So, yes, Description of a City got under my skin and into my livers, too, thanks to Danilov’s wonderful pile-ups of names that sometimes feel poetic, hours spent sitting on benches at train stations, on seats of buses, on seats at stadiums. The contrast of movement and transportation with open expanses and a meditative state I’ve come to expect from Danilov is also lovely. Most of all, though, I appreciate how Danilov uses language to deconstruct urban naming and describe a city that readers can build—one generic, clichéd name or building at a time—into imagined cities that draw on memories of real places and Soviet myths his readers already know. It’s quite a nice trick.

The train station known as
City Being Described-1. 
P.S. In case anyone wonders what city served as the model for the city being described, it’s Bryansk, something Danilov told me before I read the book, though I decided not to look at photos until finishing my reading. One reason Danilov chose Bryansk: his tremendous respect for Leonid Dobychin, a writer who lived in Bryansk. Of course Dobychin isn’t mentioned by name—he’s “выдающийся русский писатель” (an eminent Russian writer)—but Description of a City mentions monthly visits to the empty lot where Dobychin’s house once stood. It is, writes Danilov, on a street named in honor of one of the months, though the month is neither January or February. As I said, the book got into my livers.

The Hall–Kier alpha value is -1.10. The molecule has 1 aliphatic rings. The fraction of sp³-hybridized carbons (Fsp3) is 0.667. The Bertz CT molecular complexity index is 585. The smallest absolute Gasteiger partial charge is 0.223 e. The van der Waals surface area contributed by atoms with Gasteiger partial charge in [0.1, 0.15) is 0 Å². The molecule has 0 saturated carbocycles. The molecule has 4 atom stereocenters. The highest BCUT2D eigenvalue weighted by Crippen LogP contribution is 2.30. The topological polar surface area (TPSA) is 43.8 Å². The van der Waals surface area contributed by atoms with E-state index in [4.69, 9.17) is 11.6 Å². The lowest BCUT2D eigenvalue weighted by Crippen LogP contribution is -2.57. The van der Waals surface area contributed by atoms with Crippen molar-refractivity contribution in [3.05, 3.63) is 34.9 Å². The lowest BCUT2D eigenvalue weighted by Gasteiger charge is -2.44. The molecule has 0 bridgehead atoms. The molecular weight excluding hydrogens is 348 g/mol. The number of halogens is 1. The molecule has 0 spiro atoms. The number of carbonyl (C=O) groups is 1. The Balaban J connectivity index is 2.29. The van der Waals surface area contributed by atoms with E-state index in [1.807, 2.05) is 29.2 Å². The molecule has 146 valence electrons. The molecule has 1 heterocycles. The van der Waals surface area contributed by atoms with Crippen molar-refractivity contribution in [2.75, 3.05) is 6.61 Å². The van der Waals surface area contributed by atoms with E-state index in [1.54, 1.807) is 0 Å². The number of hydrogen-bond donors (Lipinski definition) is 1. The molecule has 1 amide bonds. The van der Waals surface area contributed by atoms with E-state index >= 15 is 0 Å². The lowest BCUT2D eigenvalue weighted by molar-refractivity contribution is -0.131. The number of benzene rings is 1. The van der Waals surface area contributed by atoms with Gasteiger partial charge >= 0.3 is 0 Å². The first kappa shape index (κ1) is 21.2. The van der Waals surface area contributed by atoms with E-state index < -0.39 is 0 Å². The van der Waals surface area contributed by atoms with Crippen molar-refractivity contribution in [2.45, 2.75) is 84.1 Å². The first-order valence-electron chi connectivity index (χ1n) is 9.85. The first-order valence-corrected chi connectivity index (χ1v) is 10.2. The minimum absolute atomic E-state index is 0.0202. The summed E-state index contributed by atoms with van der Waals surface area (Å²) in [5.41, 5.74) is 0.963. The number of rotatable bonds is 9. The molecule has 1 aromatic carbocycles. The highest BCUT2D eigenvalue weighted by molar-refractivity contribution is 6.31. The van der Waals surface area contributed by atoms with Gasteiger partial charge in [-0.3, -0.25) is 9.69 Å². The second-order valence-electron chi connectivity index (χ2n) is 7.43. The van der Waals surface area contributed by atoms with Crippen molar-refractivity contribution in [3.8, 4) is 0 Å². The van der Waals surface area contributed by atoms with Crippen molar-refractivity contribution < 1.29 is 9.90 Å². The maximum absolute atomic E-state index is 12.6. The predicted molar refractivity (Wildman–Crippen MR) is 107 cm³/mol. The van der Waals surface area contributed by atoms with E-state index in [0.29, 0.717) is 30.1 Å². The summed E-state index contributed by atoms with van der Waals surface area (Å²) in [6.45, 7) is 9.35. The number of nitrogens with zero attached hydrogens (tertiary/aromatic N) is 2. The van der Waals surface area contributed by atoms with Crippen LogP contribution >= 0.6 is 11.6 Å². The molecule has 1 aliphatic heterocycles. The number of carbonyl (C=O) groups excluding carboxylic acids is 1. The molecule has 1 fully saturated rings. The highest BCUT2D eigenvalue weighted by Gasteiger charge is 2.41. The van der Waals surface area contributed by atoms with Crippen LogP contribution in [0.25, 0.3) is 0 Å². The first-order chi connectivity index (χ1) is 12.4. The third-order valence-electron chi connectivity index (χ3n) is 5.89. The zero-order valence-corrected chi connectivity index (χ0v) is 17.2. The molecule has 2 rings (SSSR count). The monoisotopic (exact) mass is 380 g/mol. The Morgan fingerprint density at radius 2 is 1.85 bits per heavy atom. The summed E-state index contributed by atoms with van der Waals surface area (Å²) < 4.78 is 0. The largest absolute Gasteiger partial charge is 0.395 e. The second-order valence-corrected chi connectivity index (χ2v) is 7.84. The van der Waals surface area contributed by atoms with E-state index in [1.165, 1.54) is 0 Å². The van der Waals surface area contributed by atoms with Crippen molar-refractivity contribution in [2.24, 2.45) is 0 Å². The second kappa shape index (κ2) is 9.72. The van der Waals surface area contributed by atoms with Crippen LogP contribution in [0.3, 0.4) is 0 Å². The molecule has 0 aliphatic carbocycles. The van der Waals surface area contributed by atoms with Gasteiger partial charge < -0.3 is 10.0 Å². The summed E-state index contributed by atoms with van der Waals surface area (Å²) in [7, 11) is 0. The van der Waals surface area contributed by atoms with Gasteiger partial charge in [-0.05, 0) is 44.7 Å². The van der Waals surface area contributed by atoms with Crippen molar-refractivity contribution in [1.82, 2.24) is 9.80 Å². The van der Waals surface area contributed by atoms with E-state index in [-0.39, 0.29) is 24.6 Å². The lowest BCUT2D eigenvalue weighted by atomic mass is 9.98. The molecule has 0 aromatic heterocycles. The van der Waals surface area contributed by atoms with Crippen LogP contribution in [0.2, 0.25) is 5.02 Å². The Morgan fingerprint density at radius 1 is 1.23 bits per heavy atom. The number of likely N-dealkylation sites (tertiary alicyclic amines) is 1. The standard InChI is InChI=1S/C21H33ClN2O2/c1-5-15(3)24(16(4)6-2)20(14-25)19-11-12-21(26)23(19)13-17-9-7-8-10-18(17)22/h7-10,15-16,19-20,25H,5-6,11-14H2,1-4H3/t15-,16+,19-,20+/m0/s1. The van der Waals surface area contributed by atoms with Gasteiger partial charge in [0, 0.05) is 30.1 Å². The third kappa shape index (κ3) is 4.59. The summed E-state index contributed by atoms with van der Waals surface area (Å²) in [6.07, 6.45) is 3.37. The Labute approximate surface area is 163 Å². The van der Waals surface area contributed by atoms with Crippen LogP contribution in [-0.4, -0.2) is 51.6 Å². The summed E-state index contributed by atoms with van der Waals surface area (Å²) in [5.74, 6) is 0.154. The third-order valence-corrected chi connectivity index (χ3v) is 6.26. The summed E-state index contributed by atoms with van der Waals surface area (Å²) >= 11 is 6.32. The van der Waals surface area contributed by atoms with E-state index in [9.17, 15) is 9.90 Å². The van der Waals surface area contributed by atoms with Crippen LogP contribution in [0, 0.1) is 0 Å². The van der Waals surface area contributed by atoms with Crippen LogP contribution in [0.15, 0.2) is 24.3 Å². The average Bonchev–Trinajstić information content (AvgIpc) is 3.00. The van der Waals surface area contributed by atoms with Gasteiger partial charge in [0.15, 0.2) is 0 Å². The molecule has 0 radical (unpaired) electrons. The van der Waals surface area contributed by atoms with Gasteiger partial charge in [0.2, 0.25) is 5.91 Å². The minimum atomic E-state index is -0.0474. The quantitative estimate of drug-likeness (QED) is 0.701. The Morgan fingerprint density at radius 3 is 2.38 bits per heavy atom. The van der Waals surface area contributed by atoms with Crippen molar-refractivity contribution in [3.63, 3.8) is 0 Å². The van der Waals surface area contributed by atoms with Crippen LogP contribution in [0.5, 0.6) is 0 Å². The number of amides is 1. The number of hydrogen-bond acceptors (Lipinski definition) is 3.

Disclaimers: Danilov gave me a copy of Description of a City when I saw him in Moscow earlier this fall.

Up Next: Vorishilovgrad from Serhij Zhadan, which I swear I will finish writing about one/some day soon! Margarita Khemlin’s The Investigator. And the Big Book award.


Post a Comment